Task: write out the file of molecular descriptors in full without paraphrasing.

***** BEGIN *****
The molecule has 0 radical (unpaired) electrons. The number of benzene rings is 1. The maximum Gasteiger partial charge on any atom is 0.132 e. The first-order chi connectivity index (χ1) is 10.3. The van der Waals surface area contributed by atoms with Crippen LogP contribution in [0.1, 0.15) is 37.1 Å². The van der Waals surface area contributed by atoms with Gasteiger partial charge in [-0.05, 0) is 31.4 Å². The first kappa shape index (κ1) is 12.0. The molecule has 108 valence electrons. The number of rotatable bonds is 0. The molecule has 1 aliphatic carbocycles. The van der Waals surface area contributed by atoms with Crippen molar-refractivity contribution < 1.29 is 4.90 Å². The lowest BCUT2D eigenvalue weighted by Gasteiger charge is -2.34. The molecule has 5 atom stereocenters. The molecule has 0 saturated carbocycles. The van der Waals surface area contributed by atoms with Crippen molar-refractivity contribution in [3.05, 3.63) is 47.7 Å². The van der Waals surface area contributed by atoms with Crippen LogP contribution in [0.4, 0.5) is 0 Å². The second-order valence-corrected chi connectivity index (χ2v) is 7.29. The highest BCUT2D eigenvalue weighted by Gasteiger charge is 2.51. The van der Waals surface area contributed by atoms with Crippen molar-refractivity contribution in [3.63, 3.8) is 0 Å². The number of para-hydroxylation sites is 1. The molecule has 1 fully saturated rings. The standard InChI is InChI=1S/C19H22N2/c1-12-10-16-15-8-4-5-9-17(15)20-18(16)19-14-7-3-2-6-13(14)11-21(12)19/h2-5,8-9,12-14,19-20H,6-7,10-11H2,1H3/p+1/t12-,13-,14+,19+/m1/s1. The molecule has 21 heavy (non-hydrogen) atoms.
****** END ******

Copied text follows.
The molecule has 0 radical (unpaired) electrons. The number of benzene rings is 1. The maximum Gasteiger partial charge on any atom is 0.132 e. The first-order chi connectivity index (χ1) is 10.3. The van der Waals surface area contributed by atoms with Crippen LogP contribution in [0.1, 0.15) is 37.1 Å². The van der Waals surface area contributed by atoms with Gasteiger partial charge in [-0.05, 0) is 31.4 Å². The first kappa shape index (κ1) is 12.0. The molecule has 108 valence electrons. The number of rotatable bonds is 0. The molecule has 1 aliphatic carbocycles. The van der Waals surface area contributed by atoms with Crippen molar-refractivity contribution < 1.29 is 4.90 Å². The lowest BCUT2D eigenvalue weighted by Gasteiger charge is -2.34. The molecule has 5 atom stereocenters. The molecule has 0 saturated carbocycles. The van der Waals surface area contributed by atoms with Crippen molar-refractivity contribution in [3.05, 3.63) is 47.7 Å². The van der Waals surface area contributed by atoms with Crippen LogP contribution in [0.4, 0.5) is 0 Å². The second-order valence-corrected chi connectivity index (χ2v) is 7.29. The highest BCUT2D eigenvalue weighted by Gasteiger charge is 2.51. The van der Waals surface area contributed by atoms with Crippen molar-refractivity contribution in [3.63, 3.8) is 0 Å². The number of para-hydroxylation sites is 1. The molecule has 1 fully saturated rings. The standard InChI is InChI=1S/C19H22N2/c1-12-10-16-15-8-4-5-9-17(15)20-18(16)19-14-7-3-2-6-13(14)11-21(12)19/h2-5,8-9,12-14,19-20H,6-7,10-11H2,1H3/p+1/t12-,13-,14+,19+/m1/s1. The molecule has 21 heavy (non-hydrogen) atoms.